Infrarenal Infected Aortic Aneurysm Caused by Streptococcus pyogenes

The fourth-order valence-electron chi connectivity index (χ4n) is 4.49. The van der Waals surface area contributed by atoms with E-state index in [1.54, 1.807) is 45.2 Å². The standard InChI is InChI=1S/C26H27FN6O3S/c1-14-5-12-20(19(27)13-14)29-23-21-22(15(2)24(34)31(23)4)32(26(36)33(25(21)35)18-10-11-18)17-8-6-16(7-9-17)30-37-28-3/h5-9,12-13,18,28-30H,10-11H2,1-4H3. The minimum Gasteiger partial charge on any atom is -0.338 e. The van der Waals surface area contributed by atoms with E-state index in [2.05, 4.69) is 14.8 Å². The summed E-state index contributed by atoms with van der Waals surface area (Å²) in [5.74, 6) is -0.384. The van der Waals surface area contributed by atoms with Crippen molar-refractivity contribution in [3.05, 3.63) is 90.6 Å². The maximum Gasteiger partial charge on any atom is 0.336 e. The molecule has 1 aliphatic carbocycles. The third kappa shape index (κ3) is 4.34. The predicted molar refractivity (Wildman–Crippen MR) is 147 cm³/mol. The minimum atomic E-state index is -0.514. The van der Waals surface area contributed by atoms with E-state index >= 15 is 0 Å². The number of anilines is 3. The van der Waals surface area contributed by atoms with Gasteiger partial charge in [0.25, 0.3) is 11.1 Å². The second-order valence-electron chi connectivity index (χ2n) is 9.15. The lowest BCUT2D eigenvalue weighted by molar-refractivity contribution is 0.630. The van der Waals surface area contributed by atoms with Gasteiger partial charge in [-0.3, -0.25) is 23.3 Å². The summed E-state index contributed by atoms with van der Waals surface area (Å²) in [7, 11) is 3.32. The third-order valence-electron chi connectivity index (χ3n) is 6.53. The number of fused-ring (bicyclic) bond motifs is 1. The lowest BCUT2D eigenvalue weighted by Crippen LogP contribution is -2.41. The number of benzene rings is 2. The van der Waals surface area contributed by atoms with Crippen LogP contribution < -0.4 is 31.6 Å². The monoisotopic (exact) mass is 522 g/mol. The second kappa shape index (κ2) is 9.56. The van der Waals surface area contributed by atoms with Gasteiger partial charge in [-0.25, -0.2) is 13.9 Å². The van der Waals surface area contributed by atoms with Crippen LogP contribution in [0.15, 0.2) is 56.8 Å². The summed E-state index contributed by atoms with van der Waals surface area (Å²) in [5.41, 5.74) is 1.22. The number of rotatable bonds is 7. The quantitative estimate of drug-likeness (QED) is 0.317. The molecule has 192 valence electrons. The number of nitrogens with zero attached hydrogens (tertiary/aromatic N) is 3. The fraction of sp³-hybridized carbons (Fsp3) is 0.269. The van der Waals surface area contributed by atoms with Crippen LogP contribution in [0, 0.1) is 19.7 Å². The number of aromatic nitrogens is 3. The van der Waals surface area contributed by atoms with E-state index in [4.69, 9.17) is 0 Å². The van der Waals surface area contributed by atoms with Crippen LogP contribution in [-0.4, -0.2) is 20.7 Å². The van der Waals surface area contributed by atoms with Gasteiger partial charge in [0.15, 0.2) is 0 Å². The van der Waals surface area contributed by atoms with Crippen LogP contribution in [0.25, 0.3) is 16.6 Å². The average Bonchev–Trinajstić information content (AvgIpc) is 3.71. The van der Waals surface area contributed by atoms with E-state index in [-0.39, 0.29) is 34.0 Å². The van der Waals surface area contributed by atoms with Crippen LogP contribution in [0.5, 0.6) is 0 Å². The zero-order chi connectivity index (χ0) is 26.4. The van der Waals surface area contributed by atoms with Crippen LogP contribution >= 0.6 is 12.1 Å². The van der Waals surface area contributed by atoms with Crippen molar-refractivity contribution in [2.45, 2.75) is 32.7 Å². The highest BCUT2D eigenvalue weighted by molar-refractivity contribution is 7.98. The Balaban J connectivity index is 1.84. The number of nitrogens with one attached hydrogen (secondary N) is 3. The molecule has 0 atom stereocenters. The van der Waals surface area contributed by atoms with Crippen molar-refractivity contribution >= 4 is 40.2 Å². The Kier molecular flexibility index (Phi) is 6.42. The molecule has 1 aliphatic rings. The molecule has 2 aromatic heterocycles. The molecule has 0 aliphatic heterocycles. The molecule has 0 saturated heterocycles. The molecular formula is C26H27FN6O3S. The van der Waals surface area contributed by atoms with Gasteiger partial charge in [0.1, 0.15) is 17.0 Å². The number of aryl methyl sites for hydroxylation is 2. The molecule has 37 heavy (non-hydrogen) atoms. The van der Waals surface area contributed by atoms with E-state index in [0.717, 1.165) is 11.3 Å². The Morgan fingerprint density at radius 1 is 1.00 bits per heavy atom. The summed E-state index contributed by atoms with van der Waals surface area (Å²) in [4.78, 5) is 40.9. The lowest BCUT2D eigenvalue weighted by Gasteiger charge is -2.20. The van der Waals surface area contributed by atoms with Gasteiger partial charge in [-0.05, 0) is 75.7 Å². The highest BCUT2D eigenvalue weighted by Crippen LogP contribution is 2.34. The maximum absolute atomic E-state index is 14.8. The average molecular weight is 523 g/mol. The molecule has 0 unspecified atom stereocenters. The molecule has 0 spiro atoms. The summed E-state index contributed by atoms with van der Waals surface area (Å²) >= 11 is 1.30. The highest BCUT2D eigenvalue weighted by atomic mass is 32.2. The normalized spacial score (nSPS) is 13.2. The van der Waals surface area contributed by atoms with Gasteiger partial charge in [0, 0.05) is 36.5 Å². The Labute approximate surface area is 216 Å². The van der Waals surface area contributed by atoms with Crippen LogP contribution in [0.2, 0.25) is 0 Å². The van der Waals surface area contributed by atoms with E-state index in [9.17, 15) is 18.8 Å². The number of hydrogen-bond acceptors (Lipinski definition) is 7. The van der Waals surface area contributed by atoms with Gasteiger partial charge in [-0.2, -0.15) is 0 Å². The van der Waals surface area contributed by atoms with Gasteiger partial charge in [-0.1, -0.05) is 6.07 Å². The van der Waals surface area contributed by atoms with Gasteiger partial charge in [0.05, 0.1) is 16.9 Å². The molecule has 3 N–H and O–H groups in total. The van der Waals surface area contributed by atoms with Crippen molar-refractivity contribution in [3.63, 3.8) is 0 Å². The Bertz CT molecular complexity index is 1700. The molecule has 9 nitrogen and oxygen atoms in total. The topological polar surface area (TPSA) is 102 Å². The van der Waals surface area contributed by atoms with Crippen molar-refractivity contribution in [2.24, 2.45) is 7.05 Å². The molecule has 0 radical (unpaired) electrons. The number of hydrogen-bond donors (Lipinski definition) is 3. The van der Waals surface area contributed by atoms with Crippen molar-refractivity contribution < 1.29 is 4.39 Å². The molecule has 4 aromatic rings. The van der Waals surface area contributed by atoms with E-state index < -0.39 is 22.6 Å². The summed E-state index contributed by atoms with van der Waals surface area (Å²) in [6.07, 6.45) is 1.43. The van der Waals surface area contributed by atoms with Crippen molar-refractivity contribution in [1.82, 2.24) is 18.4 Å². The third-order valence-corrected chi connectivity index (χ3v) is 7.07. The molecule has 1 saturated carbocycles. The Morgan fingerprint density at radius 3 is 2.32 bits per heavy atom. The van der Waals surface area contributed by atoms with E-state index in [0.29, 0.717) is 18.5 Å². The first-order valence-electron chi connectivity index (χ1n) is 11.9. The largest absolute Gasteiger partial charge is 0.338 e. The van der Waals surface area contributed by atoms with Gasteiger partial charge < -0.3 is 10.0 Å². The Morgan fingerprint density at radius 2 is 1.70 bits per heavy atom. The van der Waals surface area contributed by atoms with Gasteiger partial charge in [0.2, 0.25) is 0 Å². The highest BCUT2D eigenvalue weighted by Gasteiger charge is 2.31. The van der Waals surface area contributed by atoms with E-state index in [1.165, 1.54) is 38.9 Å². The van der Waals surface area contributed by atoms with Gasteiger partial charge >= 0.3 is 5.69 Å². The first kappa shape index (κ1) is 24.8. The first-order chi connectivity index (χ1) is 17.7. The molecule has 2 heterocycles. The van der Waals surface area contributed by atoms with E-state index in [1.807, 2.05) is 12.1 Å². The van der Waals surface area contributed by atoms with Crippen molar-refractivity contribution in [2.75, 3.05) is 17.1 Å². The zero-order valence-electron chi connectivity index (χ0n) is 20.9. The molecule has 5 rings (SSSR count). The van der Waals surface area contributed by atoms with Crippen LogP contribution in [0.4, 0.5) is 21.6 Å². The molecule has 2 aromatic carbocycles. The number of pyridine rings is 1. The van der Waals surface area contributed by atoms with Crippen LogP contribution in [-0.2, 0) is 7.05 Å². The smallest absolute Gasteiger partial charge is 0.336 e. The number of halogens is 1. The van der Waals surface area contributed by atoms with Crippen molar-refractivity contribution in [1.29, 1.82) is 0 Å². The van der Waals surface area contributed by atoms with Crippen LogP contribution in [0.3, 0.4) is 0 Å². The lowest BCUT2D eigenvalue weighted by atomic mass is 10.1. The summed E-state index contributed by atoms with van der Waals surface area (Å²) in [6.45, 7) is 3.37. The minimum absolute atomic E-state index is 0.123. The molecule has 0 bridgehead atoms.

BACKGROUND Conventional surgery (CS) for treatment of mycotic aortic aneurysm has rather high surgical morbidity and mortality rates. The use of endovascular aortic repair (EVAR) might simplify the procedure and provide a good alternative for this critical condition, but this remains to be proved. We analyzed all mycotic abdominal aortic aneurysm (AAA) cases treated by CS or EVAR in our institute and the reported cases treated by EVAR from the literature to determine the risk factors for aneurysm-related mortality and morbidity and to clarify the efficacy of the EVAR technique. METHODS AND RESULTS All relevant literature reports of EVAR management of mycotic AAA and all cases treated in our institute, 41 cases, were included and analyzed. Of the 20 cases treated by EVAR, one had early mortality (1/20, 5%); of the remaining 21 cases that received CS, the early mortality rate was 4.8% (1/21). Patients in the CS group had a higher late mortality rate than those in the EVAR group (45% vs. 10.5%, p<0.05). However, the 24-month actual survival rate and actuarial aneurysm-related event-free rate were 83.9+/-8.6% and 78.3+/-9.7%, respectively, for the EVAR group and did not significantly differ from the CS group (70.4+/-10.2% and 80.1+/-8.9%). The significant predictors for aneurysm-related mortality and morbidity were age, Salmonella species infection, and leukocytosis, and possibly aortoenteric fistula and shock, but not the EVAR or CS procedures themselves. CONCLUSION Compared with CS, EVAR might be an alternative strategy for managing mycotic AAAs.